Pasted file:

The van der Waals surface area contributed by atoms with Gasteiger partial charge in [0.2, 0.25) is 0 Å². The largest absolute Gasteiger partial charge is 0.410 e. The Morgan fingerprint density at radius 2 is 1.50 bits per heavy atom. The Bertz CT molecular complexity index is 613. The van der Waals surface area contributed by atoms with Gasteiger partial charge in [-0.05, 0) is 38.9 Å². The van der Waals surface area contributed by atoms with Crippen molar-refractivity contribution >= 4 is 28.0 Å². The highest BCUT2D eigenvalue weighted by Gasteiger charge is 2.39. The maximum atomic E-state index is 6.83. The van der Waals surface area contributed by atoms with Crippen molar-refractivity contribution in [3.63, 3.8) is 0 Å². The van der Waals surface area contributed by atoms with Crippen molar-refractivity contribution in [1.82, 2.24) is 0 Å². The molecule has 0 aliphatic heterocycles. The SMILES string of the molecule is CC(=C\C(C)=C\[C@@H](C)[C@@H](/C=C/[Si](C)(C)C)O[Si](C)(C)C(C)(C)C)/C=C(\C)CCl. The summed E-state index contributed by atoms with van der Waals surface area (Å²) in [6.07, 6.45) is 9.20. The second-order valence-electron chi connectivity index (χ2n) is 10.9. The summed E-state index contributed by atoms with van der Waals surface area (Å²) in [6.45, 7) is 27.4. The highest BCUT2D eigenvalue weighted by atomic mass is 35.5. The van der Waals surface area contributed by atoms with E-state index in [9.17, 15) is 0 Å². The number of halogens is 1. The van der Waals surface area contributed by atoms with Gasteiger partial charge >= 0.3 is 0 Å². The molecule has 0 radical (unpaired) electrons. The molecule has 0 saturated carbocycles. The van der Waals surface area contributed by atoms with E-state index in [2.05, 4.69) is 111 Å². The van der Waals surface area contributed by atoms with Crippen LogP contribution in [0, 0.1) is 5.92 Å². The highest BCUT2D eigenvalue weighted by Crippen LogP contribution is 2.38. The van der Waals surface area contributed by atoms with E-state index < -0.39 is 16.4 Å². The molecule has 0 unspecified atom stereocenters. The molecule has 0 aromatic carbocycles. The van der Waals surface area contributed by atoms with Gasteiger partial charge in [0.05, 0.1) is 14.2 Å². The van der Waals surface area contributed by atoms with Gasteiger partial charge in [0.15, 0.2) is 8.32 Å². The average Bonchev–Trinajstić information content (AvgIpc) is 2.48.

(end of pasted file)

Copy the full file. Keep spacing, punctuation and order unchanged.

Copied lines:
The van der Waals surface area contributed by atoms with Gasteiger partial charge in [0.2, 0.25) is 0 Å². The largest absolute Gasteiger partial charge is 0.410 e. The Morgan fingerprint density at radius 2 is 1.50 bits per heavy atom. The Bertz CT molecular complexity index is 613. The van der Waals surface area contributed by atoms with Gasteiger partial charge in [-0.05, 0) is 38.9 Å². The van der Waals surface area contributed by atoms with Crippen molar-refractivity contribution >= 4 is 28.0 Å². The highest BCUT2D eigenvalue weighted by Gasteiger charge is 2.39. The maximum atomic E-state index is 6.83. The van der Waals surface area contributed by atoms with Crippen molar-refractivity contribution in [3.63, 3.8) is 0 Å². The van der Waals surface area contributed by atoms with Crippen molar-refractivity contribution in [1.82, 2.24) is 0 Å². The molecule has 0 aliphatic heterocycles. The SMILES string of the molecule is CC(=C\C(C)=C\[C@@H](C)[C@@H](/C=C/[Si](C)(C)C)O[Si](C)(C)C(C)(C)C)/C=C(\C)CCl. The summed E-state index contributed by atoms with van der Waals surface area (Å²) in [6.07, 6.45) is 9.20. The second-order valence-electron chi connectivity index (χ2n) is 10.9. The summed E-state index contributed by atoms with van der Waals surface area (Å²) in [6.45, 7) is 27.4. The highest BCUT2D eigenvalue weighted by atomic mass is 35.5. The van der Waals surface area contributed by atoms with E-state index in [9.17, 15) is 0 Å². The number of halogens is 1. The van der Waals surface area contributed by atoms with Gasteiger partial charge >= 0.3 is 0 Å². The molecule has 0 radical (unpaired) electrons. The molecule has 0 saturated carbocycles. The van der Waals surface area contributed by atoms with E-state index in [2.05, 4.69) is 111 Å². The van der Waals surface area contributed by atoms with Crippen LogP contribution in [0, 0.1) is 5.92 Å². The highest BCUT2D eigenvalue weighted by Crippen LogP contribution is 2.38. The van der Waals surface area contributed by atoms with E-state index < -0.39 is 16.4 Å². The molecule has 0 unspecified atom stereocenters. The molecule has 0 aromatic carbocycles. The van der Waals surface area contributed by atoms with Gasteiger partial charge in [0.05, 0.1) is 14.2 Å². The van der Waals surface area contributed by atoms with Gasteiger partial charge in [0.15, 0.2) is 8.32 Å². The average Bonchev–Trinajstić information content (AvgIpc) is 2.48.